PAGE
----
Classic Immunosuppressive and Immunomodulatory Drugs

  • Clio P. Mavragani
  • Stuart S. Kassan


Symptoms of Sjögren’s syndrome (SS) are chronic and can sometimes be devastating, compromising patients’ quality of life to a major degree. Despite the advances in our understanding of the pathogenesis of SS, its therapy remains largely empiric, symptomatic, and focused on alleviating sicca symptoms. Eye lubricants, saliva substitutes, and stimulators of the glandular secretion are the cornerstones of therapy in SS. Despite the autoimmune nature of the disorder, evidence for the use of immunosuppressive agents, the mainstay of therapy of diseases of autoimmune origin, is scarce. In an attempt to alleviate the symptoms of SS by altering the natural disease process, a number of immunosuppressive agents have been tested in clinical studies, mostly with unsatisfactory or questionable results (Table 38.1).


Interstitial Lung Disease Musculoskeletal Complaint Saliva Substitute Sicca Symptom Parotid Gland Enlargement 


  1. 1.
    Tishler M, Yaron I, Shirazi I, et al. Hydroxychloroquine treatment for primary Sjogren’s syndrome: its effect on salivary and serum inflammatory markers. Ann Rheum Dis. 1999;58:253–6.PubMedCrossRefGoogle Scholar
  2. 2.
    Manoussakis MN, Moutsopoulos HM. Antimalarials in Sjogren’s syndrome – the Greek experience. Lupus. 1996;5 Suppl 1:S28–30.PubMedCrossRefGoogle Scholar
  3. 3.
    Groom J, Kalled SL, Cutler AH, et al. Association of BAFF/BLyS overexpression and altered B cell differentiation with Sjogren’s syndrome. J Clin Invest. 2002;109:59–68.PubMedGoogle Scholar
  4. 4.
    Mariette X, Roux S, Zhang J, et al. The level of BLyS (BAFF) correlates with the titre of autoantibodies in human Sjogren’s syndrome. Ann Rheum Dis. 2003;62:168–71.PubMedCrossRefGoogle Scholar
  5. 5.
    Yavuz S, Asfuroglu E, Bicakcigil M, et al. Hydroxychloroquine improves dry eye symptoms of patients with primary Sjogren’s syndrome. Rheumatol Int. 2011;31:1045–9. Epub Mar 23, 2010.PubMedCrossRefGoogle Scholar
  6. 6.
    Dawson LJ, Caulfield VL, Stanbury JB, et al. Hydroxychloroquine therapy in patients with primary Sjogren’s syndrome may improve salivary gland hypofunction by inhibition of glandular cholinesterase. Rheumatology (Oxford). 2005;44:449–55.CrossRefGoogle Scholar
  7. 7.
    Mavragani CP, Moutsopoulos NM, Moutsopoulos HM. The management of Sjogren’s syndrome. Nat Clin Pract Rheumatol. 2006;2:252–61.PubMedCrossRefGoogle Scholar
  8. 8.
    Okan G, Karaaslan M, Büyükbabani N. Systemic vasculitis developing after hydroxychloroquine interruption in a patient with Sjögren’s syndrome. Clin Exp Dermatol. 2010;35:442–3. Epub Nov 3, 2009.PubMedCrossRefGoogle Scholar
  9. 9.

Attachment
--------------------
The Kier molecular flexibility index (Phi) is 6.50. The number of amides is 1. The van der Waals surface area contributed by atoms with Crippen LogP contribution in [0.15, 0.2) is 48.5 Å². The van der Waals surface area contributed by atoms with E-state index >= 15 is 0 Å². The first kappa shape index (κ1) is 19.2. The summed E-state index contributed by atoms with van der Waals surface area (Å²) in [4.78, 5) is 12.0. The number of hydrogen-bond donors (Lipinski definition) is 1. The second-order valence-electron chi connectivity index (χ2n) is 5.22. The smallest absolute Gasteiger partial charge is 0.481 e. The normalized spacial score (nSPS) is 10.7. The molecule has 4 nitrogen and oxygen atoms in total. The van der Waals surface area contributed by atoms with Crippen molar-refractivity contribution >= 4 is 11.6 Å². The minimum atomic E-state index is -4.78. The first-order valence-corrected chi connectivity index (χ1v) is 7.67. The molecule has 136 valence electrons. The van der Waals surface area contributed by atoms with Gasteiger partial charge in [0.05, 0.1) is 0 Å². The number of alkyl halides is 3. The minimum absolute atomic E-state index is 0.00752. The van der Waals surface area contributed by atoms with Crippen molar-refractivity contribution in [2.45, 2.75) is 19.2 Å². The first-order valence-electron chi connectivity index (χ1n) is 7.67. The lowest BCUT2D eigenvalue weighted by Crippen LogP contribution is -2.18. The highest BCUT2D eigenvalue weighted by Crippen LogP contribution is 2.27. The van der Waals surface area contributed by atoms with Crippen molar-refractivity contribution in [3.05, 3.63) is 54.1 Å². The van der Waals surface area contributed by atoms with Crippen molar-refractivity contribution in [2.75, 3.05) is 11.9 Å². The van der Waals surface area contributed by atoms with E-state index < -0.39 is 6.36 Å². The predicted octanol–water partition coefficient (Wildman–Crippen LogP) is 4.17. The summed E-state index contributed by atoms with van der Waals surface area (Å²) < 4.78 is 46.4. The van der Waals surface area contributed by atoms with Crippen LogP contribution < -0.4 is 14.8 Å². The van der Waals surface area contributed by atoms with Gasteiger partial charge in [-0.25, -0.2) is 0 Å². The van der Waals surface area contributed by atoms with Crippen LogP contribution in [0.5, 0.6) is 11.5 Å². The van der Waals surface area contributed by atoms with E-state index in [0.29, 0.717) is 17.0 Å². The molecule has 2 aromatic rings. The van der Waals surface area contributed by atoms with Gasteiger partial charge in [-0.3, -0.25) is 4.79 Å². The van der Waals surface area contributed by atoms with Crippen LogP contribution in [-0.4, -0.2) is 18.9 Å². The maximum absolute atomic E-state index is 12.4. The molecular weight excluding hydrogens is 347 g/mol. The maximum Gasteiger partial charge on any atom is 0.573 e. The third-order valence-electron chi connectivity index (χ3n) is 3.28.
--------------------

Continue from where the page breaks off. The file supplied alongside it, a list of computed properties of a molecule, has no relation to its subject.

Zandbelt MM, van den Hoogen FH, de Wilde PC, et al. Reversibility of histological and immunohistological abnormalities in sublabial salivary gland biopsy specimens following treatment with corticosteroids in Sjogren’s syndrome. Ann Rheum Dis. 2001;60:511–3.PubMedCrossRefGoogle Scholar
  10. 10.
    Fox PC, Datiles M, Atkinson JC, et al. Prednisone and piroxicam for treatment of primary Sjogren’s syndrome. Clin Exp Rheumatol. 1993;11:149–56.PubMedGoogle Scholar
  11. 11.
    Kaufman I, Schwartz D, Caspi D, et al. Sjogren’s syndrome – not just Sicca: renal involvement in Sjogren’s syndrome. Scand J Rheumatol. 2008;37:213–8.PubMedCrossRefGoogle Scholar
  12. 12.
    Hawley RJ, Hendricks WT. Treatment of Sjogren syndrome myelopathy with azathioprine and steroids. Arch Neurol. 2002;59:875; author reply 876.PubMedCrossRefGoogle Scholar
  13. 13.
    Linardaki G, Moutsopoulos HM. The uncertain role of immunosuppressive agents in Sjogren’s syndrome. Cleve Clin J Med. 1997;64:523–6.PubMedGoogle Scholar
  14. 14.
    Yeoman CM, Franklin CD. The treatment of Sjogren’s disease in NZB/NZW F1 hybrid mice with azathioprine: a two-stage study. Clin Exp Rheumatol. 1994;12:49–53.PubMedGoogle Scholar
  15. 15.
    Price EJ, Rigby SP, Clancy U, et al. A double blind placebo controlled trial of azathioprine in the treatment of primary Sjogren’s syndrome. J Rheumatol. 1998;25:896–9.PubMedGoogle Scholar
  16. 16.
    Moutsopoulos HM, Balow JE, Lawley TJ, et al. Immune complex glomerulonephritis in sicca syndrome. Am J Med. 1978;64:955–60.PubMedCrossRefGoogle Scholar
  17. 17.
    Skopouli FN, Dafni U, Ioannidis JP, et al. Clinical evolution, and morbidity and mortality of primary Sjogren’s syndrome. Semin Arthritis Rheum. 2000;29:296–304.PubMedCrossRefGoogle Scholar
  18. 18.
    Boumba D, Skopouli FN, Moutsopoulos HM. Cytokine mRNA expression in the labial salivary gland tissues from patients with primary Sjogren’s syndrome. Br J Rheumatol. 1995;34:326–33.PubMedCrossRefGoogle Scholar
  19. 19.
    Skopouli FN, Jagiello P, Tsifetaki N, et al. Methotrexate in primary Sjogren’s syndrome. Clin Exp Rheumatol. 1996;14:555–8.PubMedGoogle Scholar
  20. 20.
    Skopouli FN, Fox PC, Galanopoulou V, et al. T cell subpopulations in the labial minor salivary gland histopathologic lesion of Sjogren’s syndrome. J Rheumatol. 1991;18:210–4.PubMedGoogle Scholar
  21. 21.
    Drosos AA, Skopouli FN, Costopoulos JS, et al. Cyclosporin A (CyA) in primary Sjogren’s syndrome: a double blind study. Ann Rheum Dis. 1986;45:732–5.PubMedCrossRefGoogle Scholar

Copyright information

© Springer-Verlag London Limited 2011

Authors and Affiliations

  • Clio P. Mavragani
    • 1
  • Stuart S. Kassan
    • 2
  1. 1.Department of Experimental Physiology, School of MedicineUniversity of AthensAthensGreece
  2. 2.University of Colorado Health Sciences CenterDenverUSA

Personalised recommendations